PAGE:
- Hollis Johnson/Business Insider
- Republicans passed the Tax Reforms and Jobs Act this week, slashing corporate taxes while lowering them for some American individuals.
- Ray Dalio, the billionaire founder of hedge fund Bridgewater Associates, took to LinkedIn to voice his concerns about the new policies.
- He says the bill ignores key investments that will affect the economy’s future.
Ray Dalio, founder of Bridgewater Associates, the world’s largest hedge fund, has some concerns about the GOP’s newly passed tax plan.
“When we look at the tax plan holistically, it looks to me like it’s a short-term minor boost to the economy that will have some minor positive longer-term impacts,” the billionaire wrote on LinkedIn Thursday.
Dalio expressed two concerns. First, the tax bill won’t have a significant impact on economic conditions for the bottom 60% of the Americans who are struggling. He said:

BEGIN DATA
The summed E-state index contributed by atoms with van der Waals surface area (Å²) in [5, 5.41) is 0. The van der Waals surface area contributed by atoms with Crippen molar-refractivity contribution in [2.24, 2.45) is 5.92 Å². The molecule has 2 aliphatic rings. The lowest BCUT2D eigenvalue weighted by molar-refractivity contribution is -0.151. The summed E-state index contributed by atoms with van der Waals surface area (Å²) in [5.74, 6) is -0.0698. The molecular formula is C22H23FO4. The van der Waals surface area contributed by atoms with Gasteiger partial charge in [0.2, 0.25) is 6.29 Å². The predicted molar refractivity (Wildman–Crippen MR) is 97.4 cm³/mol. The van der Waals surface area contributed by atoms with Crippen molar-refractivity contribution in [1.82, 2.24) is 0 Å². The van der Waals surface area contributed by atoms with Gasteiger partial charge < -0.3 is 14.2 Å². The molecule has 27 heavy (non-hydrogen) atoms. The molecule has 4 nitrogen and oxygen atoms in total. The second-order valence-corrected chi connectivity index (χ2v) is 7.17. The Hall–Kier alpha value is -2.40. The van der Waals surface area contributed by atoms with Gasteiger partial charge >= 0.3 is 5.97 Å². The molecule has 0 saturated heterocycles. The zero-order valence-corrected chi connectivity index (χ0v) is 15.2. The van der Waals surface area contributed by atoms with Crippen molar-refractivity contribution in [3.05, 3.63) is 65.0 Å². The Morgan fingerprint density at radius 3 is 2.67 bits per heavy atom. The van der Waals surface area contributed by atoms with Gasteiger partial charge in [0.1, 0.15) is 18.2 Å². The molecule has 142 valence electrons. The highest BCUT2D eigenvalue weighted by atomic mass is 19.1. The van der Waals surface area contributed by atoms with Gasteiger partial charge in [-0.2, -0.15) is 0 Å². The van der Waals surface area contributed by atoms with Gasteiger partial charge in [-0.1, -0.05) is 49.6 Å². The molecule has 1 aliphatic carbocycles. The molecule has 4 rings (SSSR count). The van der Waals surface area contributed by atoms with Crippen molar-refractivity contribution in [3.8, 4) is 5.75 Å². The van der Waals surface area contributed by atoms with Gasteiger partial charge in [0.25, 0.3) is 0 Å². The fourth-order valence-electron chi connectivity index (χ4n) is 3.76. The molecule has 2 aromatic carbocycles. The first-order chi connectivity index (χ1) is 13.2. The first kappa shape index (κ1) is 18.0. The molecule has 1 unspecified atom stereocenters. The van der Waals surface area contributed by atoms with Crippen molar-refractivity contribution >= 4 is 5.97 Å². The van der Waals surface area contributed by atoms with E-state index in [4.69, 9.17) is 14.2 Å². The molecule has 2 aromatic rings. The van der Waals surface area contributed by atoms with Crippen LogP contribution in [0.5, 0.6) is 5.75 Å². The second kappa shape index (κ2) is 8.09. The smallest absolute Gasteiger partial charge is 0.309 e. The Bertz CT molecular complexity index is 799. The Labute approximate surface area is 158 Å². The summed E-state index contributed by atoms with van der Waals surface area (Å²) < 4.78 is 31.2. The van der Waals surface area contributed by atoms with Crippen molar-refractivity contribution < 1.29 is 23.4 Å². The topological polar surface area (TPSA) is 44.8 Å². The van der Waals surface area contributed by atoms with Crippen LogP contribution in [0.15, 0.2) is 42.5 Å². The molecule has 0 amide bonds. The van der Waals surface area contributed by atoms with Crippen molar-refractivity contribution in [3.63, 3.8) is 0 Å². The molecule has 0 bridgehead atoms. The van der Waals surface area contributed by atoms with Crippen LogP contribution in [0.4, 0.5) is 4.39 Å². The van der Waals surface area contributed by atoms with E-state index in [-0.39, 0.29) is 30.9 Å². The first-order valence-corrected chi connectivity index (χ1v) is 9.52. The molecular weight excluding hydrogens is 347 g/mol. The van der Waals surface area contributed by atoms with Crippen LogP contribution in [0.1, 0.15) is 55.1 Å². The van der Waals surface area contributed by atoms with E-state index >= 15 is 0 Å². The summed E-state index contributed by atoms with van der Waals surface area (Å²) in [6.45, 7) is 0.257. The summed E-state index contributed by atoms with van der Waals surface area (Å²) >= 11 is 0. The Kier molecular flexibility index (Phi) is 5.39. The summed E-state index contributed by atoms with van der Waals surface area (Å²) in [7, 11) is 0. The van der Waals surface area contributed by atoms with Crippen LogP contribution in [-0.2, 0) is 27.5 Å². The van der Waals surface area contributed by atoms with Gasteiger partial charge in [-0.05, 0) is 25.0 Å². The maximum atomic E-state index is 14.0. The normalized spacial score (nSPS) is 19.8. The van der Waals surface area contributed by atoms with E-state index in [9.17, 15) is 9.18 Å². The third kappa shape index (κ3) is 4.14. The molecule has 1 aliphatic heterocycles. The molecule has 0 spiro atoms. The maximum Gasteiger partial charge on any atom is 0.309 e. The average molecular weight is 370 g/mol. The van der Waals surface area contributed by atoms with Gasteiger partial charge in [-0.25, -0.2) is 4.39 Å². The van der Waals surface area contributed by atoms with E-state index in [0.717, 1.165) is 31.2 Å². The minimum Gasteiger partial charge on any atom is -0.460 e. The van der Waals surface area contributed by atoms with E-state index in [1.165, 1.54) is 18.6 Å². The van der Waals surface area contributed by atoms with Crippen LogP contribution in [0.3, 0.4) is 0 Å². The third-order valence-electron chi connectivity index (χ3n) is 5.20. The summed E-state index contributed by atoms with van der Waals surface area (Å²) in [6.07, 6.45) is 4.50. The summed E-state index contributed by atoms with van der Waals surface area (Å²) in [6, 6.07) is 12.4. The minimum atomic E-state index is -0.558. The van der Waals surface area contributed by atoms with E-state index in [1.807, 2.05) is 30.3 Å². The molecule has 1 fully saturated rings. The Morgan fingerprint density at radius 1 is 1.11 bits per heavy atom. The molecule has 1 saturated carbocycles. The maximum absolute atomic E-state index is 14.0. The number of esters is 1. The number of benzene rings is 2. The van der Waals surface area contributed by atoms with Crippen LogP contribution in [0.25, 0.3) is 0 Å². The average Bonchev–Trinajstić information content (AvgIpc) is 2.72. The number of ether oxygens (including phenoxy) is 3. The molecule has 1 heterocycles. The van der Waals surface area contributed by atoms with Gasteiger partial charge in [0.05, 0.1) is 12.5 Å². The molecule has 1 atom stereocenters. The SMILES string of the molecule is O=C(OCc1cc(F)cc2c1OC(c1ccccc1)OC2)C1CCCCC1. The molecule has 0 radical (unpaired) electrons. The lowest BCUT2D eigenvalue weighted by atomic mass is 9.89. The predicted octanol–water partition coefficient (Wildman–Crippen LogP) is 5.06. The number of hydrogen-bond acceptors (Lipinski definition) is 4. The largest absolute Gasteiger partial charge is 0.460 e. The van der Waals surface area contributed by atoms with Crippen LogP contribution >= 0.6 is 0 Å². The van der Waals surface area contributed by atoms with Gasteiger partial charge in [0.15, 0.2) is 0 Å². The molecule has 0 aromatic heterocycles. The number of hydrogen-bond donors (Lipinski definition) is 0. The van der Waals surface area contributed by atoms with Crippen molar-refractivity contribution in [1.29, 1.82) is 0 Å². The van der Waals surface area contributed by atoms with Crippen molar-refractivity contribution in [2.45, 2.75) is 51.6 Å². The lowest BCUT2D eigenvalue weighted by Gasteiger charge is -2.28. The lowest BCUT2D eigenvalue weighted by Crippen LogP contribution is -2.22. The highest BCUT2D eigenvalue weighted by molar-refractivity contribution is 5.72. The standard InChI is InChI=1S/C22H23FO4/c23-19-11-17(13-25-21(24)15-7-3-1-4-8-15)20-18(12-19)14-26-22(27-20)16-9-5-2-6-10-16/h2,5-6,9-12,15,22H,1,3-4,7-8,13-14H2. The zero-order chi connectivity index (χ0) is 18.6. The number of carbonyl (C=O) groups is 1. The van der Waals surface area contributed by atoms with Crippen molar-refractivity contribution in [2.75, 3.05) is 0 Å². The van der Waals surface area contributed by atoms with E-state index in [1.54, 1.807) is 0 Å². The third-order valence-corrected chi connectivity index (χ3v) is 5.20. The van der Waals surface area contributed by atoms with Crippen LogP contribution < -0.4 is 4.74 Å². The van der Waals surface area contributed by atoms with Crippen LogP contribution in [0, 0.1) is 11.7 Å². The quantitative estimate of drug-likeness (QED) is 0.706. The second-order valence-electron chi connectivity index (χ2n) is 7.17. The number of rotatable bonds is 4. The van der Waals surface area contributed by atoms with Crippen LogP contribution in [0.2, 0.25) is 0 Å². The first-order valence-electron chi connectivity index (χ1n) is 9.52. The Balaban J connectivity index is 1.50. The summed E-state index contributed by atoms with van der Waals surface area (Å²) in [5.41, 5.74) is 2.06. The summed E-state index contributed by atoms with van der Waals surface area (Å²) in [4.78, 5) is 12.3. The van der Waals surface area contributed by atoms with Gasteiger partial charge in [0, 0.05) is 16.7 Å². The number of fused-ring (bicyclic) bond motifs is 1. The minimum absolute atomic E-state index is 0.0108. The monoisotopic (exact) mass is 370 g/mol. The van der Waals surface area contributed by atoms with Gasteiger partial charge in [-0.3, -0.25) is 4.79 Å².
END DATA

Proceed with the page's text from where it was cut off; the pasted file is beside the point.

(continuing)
It won’t have any notable effect on our biggest economic, social, and political issue, which is the conditions of the bottom 60% and the growing disparity with the top 40% (especially the growing disparity between the bottom 90% and the top 10%).
And second, it doesn’t deal with the “impediments that are holding back investment and productivity in the US economy.” Specifically, Dalio points to two places where the government should be investing more money.
“The reforms to the structure of corporate taxes at the core of the bill will certainly make the US a more attractive environment to do business,” he said. “But the impact of those changes is likely to be small relative to the improvement that could be achieved by investing more in things like infrastructure and education, which more directly boost productivity.”
“There’s a tremendous opportunity cost arising from common sense sorts of things not being done or being cut back on-from not investing in infrastructure because of budget concerns and regulatory bureaucracy, to not improving education for similar economic and bureaucratic reasons. So we’ll do the tax adjustment tweak and the regulatory tweak-a little bit here and a little bit there-but we won’t change things materially. In other words, the headline is that we’re still not dealing with the bigger issues.”